Director: Mira Nair
Screenplay: Sooni Taraporevala, Hriday Lani (dialogue)
Based on a Story by: Mira Nair, Sooni Taraporevala
Starring: Shafiq Syed, Hansa Vithal, Raghuvir Yadav, Anita Kanwar, Nana Patekar, Raju Barnad, Irshad Hashmi, Mohanraj Babu, Chandrashekhar Naidu
Country: India, USA, France, UK
Running Time: 114 min
BBFC Certificate: 15
Mira Nair originally came into filmmaking intending to be an actress but soon ended up joining the ‘cinema vérité’ crowd as a director without any formal film training. She made a number of well regarded but often controversial documentaries in her mid-twenties. One of these, India Cabaret (which is included on this disc) contained a scene that sparked an idea for another project. Nair had also been inspired by the street children she’d met at the time of shooting the documentary. She wanted to capture how these people who had nothing still had a will to live and planned to make a film that would change the world (“the film is bigger than everyone making it” were her words).
With these grand ambitions, Nair felt she could have more control over the narrative by making it a fiction piece, so set out to make her feature debut in that form. The resulting film was Salaam Bombay! which was a huge critical success, winning the Camera d’Or and Audience awards at the Cannes Film Festival and becoming the second Indian film nominated for the Best Foreign Language Film Oscar.
More importantly though, Salaam Bombay! did indeed change the world. The film was so successful, Nair was able to create the Salaam Baalak Trust to help street children in India. It has supported more than 105,000 children over the past 32 years. 22,220 of those who had run away or were lost have been reunited with their families and more than 29,000 children have been provided accommodation by the trust, accessing many services and finding new homes and families to replace what they may have lost or left behind.
It’s an important film then and, to honour it, the BFI are releasing Salaam Bombay! on Blu-ray with a wealth of extra features. I first watched the film 20-odd years ago and was very impressed, so used this release as an excuse to rewatch it. My thoughts follow.
Salaam Bombay! follows the trials and tribulations of a number of street children, chiefly Krishna/Chaipau (Shafiq Syed), who had been kicked out by his family to join the circus before being abandoned by them. He sells tea for a local merchant and Chillum (Raghuvir Yadav), a drug addict and pusher, takes him under his wing.
Chillum and Chaipau also become involved with a drug dealer and pimp known as Baba (Nana Patekar). This tough, heartless man is married to Rekha (Anita Kanwar), a prostitute, and the pair have a young daughter called Manju (Hansa Vithal), who spends her time with Chaipau and the other street children.
Salaam Bombay! is a powerful, exceptionally well-realised film. Using her experience as a documentary filmmaker, Nair crafts a story that feels incredibly authentic. She insisted on using many genuine locations, shooting in real brothels and real drug dens. It was not usual to shoot on the streets of Bombay at the time. Bollywood films back then (and likely still now) were mainly shot on sets with little sense of reality.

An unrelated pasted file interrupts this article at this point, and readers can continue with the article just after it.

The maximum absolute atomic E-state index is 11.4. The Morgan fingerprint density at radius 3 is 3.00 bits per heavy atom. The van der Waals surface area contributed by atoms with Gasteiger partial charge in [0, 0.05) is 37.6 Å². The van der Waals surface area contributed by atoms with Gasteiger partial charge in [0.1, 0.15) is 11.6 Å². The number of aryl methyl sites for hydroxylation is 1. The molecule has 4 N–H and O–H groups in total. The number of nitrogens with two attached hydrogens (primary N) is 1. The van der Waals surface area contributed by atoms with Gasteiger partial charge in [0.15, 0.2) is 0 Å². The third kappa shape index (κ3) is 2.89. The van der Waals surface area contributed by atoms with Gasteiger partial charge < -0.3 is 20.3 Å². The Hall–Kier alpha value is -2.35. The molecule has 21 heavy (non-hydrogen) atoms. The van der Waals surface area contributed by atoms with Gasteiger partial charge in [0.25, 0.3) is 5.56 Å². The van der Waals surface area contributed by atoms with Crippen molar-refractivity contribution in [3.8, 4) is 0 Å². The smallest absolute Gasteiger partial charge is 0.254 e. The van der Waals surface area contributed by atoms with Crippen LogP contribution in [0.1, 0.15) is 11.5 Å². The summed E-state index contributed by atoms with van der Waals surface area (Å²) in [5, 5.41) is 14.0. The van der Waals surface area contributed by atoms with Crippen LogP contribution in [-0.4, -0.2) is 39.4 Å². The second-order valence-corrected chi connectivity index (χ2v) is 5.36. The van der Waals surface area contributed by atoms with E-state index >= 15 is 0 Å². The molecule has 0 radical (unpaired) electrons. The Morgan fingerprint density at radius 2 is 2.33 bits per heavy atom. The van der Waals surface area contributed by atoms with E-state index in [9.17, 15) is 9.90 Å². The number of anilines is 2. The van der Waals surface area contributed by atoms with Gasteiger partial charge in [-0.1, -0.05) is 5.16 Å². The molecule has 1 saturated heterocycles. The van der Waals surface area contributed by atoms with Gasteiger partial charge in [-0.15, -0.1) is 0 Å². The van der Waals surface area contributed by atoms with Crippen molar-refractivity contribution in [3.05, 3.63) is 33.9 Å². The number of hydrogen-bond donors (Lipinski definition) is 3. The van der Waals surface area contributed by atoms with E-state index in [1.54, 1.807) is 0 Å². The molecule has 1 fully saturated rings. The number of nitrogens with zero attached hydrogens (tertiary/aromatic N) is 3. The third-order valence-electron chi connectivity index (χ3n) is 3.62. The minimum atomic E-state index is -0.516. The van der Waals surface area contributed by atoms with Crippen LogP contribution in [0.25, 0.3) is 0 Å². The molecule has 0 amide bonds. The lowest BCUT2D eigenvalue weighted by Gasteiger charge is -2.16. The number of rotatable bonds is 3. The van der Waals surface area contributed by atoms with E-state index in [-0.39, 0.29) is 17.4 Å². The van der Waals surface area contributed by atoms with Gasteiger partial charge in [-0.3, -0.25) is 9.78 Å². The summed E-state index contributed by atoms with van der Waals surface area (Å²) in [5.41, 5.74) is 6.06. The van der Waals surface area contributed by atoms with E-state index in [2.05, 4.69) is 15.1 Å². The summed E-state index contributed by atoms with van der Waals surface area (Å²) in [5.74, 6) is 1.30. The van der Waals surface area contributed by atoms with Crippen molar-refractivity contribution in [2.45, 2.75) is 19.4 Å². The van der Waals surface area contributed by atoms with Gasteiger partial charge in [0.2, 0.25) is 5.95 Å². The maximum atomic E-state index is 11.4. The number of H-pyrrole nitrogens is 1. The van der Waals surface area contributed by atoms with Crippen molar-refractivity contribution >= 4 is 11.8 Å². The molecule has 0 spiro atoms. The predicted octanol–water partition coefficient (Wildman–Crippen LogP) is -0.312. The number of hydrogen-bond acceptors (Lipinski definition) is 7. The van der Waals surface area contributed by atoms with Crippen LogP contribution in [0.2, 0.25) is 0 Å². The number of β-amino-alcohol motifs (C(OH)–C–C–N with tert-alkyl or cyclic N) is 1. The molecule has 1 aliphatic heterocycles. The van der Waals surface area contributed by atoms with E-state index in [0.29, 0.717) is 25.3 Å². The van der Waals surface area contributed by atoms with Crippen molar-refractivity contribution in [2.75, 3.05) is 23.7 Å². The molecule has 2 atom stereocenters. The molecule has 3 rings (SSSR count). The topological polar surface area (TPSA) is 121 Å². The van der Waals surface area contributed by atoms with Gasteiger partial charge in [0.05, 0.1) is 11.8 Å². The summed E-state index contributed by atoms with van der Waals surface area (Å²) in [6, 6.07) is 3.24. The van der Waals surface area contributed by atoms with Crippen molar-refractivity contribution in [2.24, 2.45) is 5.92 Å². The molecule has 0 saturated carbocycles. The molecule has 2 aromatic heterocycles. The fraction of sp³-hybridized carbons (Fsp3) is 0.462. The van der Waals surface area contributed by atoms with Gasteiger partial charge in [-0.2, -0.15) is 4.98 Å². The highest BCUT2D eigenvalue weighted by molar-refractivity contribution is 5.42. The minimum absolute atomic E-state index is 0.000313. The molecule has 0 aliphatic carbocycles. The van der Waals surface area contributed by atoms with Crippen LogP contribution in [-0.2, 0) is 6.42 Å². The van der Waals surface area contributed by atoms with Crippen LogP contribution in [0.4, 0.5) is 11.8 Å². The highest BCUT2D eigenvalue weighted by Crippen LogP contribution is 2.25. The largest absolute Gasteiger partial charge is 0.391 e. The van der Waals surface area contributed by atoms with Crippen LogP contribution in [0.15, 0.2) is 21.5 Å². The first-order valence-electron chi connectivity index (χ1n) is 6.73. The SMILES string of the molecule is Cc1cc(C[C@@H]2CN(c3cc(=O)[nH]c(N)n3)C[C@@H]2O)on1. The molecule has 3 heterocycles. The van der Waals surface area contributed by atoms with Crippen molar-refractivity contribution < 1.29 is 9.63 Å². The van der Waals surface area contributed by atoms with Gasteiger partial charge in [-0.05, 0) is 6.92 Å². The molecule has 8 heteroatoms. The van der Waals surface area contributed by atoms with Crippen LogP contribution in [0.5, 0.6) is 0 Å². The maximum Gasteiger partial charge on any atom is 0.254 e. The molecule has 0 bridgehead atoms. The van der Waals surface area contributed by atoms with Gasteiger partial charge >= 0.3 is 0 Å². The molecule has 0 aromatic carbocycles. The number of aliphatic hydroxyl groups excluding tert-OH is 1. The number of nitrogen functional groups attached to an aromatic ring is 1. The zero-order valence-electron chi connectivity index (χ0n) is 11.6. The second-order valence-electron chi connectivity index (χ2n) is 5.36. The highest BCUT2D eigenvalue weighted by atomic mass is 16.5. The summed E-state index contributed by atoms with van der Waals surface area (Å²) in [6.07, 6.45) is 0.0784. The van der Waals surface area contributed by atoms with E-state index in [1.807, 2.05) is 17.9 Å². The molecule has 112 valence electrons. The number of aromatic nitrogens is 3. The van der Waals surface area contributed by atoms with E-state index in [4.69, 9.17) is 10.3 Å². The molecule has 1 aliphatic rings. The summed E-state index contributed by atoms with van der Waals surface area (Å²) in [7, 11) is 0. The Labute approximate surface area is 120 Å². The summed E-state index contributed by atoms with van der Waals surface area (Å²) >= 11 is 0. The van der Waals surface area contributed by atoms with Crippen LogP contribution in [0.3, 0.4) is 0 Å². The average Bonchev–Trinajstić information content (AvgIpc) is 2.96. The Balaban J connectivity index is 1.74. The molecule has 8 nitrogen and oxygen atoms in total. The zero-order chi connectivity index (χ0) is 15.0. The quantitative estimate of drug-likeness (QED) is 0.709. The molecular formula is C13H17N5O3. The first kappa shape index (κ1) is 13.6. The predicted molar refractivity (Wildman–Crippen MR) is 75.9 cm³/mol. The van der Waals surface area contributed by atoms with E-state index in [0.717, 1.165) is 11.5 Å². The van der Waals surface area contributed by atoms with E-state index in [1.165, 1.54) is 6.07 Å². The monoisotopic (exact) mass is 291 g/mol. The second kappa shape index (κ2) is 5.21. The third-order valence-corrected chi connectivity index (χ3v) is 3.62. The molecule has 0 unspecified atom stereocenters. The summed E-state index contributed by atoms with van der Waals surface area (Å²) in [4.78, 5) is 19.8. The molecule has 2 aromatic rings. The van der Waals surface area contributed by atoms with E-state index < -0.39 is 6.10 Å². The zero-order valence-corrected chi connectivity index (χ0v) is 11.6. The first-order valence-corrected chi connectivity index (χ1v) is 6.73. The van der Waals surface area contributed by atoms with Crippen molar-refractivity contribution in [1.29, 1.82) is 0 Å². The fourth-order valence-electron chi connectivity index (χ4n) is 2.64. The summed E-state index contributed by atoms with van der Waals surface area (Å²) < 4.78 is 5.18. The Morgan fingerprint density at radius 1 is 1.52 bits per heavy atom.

Due to these rough, often very cramped locations, and the fact it was hard to find financing (UK’s Channel 4 put up 49%, but Nair was still trying to find the rest of the money during production), the camera team had to develop some of their own special grip and camera equipment to be able to capture what they wanted. They didn’t have playback either and didn’t have the chance to watch dailies during the shoot. Instead, each day’s footage was sent back to New York for the editor to watch and give the OK, so Nair really had to trust the crew.
Despite these difficulties, the film is remarkably well made. Though the subject matter is tough and the difficult lives of the children never sugar-coated, there’s a vibrancy to the production that prevents it from being unbearably depressing. Not only do the rich colours of the slums pop on screen, but the characters and performances also show a depth of humanity that breathes life into every frame.
Though some of the primary adult performers are trained actors (a couple of whom would go on to become megastars in the future), most of the children in the film and some other supporting players are genuine slum-dwelling kids who bring their own experiences to their characters and performances. The crew grew so attached to the children, that cinematographer Sandi Sissel even adopted one of them after the production. He’s now part of the film industry himself and features in one of the interviews on the disc, along with his adopted mother.
The film also avoids simple black and white judgments and messages. It presents some complicated moral dilemmas about what is best for the children, for instance, particularly when it comes to Manju. Her mother loves her deeply and their precious moments together are beautiful on-screen but she’s in an abusive relationship with Babu and, due to her position and career, she’s forced to leave Manju outside or take her along whilst she’s sleeping with clients. So, it’s debatable as to whether Manju would be better off with or without her mother.